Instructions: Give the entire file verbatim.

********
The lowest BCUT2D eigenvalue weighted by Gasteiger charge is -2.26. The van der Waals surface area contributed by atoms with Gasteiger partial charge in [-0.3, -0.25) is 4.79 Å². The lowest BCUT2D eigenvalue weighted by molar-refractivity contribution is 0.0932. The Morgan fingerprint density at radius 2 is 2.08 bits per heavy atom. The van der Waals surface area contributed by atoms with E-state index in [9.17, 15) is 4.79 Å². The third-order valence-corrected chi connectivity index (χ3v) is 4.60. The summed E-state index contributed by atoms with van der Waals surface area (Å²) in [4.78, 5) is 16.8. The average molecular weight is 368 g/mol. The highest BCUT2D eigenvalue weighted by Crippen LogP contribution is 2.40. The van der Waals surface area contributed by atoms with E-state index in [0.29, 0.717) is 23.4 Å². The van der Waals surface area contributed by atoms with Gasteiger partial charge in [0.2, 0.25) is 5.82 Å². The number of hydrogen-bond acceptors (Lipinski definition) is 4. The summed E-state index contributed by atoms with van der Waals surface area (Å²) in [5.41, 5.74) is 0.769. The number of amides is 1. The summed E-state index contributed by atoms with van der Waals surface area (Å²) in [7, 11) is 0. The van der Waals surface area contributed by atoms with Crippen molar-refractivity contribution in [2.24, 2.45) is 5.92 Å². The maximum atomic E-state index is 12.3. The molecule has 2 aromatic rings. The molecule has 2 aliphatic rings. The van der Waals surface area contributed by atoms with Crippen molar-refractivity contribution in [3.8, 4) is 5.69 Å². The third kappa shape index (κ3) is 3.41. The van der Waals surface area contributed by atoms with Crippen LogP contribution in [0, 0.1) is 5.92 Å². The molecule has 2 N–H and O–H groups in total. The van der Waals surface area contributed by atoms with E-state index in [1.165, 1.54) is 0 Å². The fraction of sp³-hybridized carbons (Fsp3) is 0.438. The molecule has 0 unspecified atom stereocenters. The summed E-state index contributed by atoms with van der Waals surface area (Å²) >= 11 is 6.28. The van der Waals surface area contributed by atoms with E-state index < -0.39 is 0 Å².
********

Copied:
The lowest BCUT2D eigenvalue weighted by Gasteiger charge is -2.26. The van der Waals surface area contributed by atoms with Gasteiger partial charge in [-0.3, -0.25) is 4.79 Å². The lowest BCUT2D eigenvalue weighted by molar-refractivity contribution is 0.0932. The Morgan fingerprint density at radius 2 is 2.08 bits per heavy atom. The van der Waals surface area contributed by atoms with E-state index in [9.17, 15) is 4.79 Å². The third-order valence-corrected chi connectivity index (χ3v) is 4.60. The summed E-state index contributed by atoms with van der Waals surface area (Å²) in [4.78, 5) is 16.8. The average molecular weight is 368 g/mol. The highest BCUT2D eigenvalue weighted by Crippen LogP contribution is 2.40. The van der Waals surface area contributed by atoms with E-state index in [0.29, 0.717) is 23.4 Å². The van der Waals surface area contributed by atoms with Gasteiger partial charge in [0.2, 0.25) is 5.82 Å². The number of hydrogen-bond acceptors (Lipinski definition) is 4. The summed E-state index contributed by atoms with van der Waals surface area (Å²) in [5.41, 5.74) is 0.769. The number of amides is 1. The summed E-state index contributed by atoms with van der Waals surface area (Å²) in [7, 11) is 0. The van der Waals surface area contributed by atoms with Crippen molar-refractivity contribution in [2.24, 2.45) is 5.92 Å². The maximum atomic E-state index is 12.3. The molecule has 2 aromatic rings. The molecule has 2 aliphatic rings. The van der Waals surface area contributed by atoms with Crippen molar-refractivity contribution in [3.8, 4) is 5.69 Å². The third kappa shape index (κ3) is 3.41. The van der Waals surface area contributed by atoms with Crippen LogP contribution in [0, 0.1) is 5.92 Å². The molecule has 2 N–H and O–H groups in total. The van der Waals surface area contributed by atoms with E-state index in [1.165, 1.54) is 0 Å². The fraction of sp³-hybridized carbons (Fsp3) is 0.438. The molecule has 0 unspecified atom stereocenters. The summed E-state index contributed by atoms with van der Waals surface area (Å²) >= 11 is 6.28. The van der Waals surface area contributed by atoms with E-state index < -0.39 is 0 Å².